East-Asia-Intel.com, November 17, 2010
The United States and Australia are increasing joint efforts to protect satellite communications amid growing concerns about Chinese cyber warfare and anti-satellite weapons.
Both countries agreed in a statement to increase space situational awareness, the military euphemism for increased surveillance and reconnaissance.
China in January 2007 launched a new era in space warfare potential with its first successful test of a ground-launched missile that destroyed a satellite in space. It represented a major step forward in China’s efforts to use asymmetric warfare against the United States, which is heavily dependent on satellites for both military communications and targeting, as well as commercial activities.The agreement, called Space Situational Awareness Partnership statement of principles, will seek to expand defense space cooperation between the United States and Australia.
Under the partnership, the two countries will establish ground-based radar and optical stations to track satellites and other orbital objects passing over the Asia-Pacific region.
The effort will boost Australia’s support of the U.S. Space Surveillance Network in providing more accurate warnings of potential collisions between manned spacecraft, the international space station, satellites and other space debris and to track objects falling to Earth over Australia or the region.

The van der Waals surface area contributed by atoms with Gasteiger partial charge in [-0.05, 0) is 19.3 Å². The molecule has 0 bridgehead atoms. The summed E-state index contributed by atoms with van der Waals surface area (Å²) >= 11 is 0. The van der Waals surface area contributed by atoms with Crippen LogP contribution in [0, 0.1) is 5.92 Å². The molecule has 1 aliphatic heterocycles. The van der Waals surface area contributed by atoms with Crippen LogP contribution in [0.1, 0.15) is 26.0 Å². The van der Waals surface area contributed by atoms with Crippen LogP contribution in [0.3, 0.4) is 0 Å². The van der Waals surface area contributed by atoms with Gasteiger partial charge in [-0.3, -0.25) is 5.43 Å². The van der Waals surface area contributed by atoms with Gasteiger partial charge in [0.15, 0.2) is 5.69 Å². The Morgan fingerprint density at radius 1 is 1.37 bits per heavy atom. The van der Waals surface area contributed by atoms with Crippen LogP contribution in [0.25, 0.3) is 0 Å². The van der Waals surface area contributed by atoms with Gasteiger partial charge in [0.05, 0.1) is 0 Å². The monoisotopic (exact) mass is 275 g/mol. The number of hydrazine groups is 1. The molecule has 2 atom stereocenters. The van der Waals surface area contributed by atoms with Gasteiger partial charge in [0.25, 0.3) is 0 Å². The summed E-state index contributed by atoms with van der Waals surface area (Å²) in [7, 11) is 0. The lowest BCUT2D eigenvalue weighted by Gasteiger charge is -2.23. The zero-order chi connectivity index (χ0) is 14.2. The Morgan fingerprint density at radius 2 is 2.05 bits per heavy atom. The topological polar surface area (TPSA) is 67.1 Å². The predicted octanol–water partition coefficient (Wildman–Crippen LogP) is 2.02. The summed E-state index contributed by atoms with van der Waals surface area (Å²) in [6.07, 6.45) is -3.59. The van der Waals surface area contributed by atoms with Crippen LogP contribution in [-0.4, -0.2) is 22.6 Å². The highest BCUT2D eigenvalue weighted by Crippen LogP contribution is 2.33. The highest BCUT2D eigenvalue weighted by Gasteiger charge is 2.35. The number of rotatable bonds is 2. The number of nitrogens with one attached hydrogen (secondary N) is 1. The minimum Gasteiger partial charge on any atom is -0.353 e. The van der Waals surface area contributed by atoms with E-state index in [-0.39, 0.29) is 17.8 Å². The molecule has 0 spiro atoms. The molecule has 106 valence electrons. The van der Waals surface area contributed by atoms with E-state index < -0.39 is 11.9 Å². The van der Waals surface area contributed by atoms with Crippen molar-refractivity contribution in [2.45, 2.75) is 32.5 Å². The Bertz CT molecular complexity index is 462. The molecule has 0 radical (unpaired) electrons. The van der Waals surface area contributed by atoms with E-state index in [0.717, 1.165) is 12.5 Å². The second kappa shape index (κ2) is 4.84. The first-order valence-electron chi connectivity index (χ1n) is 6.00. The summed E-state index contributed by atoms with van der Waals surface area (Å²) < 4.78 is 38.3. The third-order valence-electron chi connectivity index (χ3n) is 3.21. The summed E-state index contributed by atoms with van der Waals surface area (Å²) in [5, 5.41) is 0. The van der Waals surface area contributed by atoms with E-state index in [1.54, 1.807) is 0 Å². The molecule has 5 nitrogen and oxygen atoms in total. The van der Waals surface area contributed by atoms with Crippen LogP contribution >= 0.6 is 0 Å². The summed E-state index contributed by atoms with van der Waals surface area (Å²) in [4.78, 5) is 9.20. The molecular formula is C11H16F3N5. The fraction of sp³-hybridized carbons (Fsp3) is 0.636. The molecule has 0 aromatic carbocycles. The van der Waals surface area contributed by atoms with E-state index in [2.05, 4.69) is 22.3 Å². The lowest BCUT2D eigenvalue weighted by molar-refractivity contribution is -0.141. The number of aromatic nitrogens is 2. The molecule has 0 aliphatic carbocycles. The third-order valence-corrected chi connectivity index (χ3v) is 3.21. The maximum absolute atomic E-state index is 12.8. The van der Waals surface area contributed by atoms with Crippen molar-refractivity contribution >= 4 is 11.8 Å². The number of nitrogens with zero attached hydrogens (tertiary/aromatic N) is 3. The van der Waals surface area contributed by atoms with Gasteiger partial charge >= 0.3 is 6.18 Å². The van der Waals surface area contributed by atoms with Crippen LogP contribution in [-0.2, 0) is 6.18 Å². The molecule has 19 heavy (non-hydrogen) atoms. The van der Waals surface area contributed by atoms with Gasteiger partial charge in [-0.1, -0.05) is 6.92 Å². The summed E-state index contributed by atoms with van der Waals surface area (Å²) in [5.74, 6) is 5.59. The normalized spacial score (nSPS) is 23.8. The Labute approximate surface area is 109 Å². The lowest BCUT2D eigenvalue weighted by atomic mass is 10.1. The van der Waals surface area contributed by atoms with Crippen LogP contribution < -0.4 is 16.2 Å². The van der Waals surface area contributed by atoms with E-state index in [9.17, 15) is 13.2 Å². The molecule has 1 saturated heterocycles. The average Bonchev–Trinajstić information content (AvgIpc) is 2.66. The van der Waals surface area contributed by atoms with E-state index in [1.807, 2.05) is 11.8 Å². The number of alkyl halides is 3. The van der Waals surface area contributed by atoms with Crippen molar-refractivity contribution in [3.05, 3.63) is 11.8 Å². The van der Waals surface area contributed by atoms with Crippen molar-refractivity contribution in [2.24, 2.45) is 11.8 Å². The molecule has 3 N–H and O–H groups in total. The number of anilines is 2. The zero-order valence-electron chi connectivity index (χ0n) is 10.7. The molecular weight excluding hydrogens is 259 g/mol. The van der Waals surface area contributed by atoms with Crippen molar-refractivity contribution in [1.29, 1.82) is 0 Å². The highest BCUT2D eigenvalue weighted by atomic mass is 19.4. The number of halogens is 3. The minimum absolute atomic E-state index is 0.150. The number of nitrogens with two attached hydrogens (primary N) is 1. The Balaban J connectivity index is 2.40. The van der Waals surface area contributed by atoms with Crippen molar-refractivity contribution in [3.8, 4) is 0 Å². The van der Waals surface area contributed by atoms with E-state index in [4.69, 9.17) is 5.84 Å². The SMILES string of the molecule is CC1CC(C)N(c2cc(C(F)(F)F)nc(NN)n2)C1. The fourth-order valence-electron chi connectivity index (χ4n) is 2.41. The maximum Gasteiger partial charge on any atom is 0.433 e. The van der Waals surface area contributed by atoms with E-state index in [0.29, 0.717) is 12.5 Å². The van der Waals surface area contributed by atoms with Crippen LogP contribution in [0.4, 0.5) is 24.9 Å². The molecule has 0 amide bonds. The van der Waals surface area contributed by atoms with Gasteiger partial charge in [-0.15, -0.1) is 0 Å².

The sensors also will provide information on whether certain actions in space are deliberate or accidental, and trace the source of those actions, according to a ministerial consultations fact sheet.
“Australia and the United States shared a deep concern about the increasingly interdependent, congested, and contested nature of outer space and acknowledged that preventing behaviors that could result in mishaps, misperceptions or mistrust was a high priority ” a joint communique issued after the session noted.
The two side also will increase cyber security efforts, another area where China is a growing threat.
The statement announced Nov. 9 in Melbourne, stated that China as a country had taken “deliberate actions” to disrupt the operating environment for satellites in space.
“Debris can result from deliberate actions such as the 2007 Chinese anti-satellite test, which added over 6,000 pieces of orbiting debris.”
The statement said the development of counter-space weapons that created more long-lived space debris posed “a direct and immediate threat to the rights of all nations to explore and use space for peaceful purposes.”
The space sensors will be operating at joint facilities like the Naval Communications Station at Exmouth in Western Australia.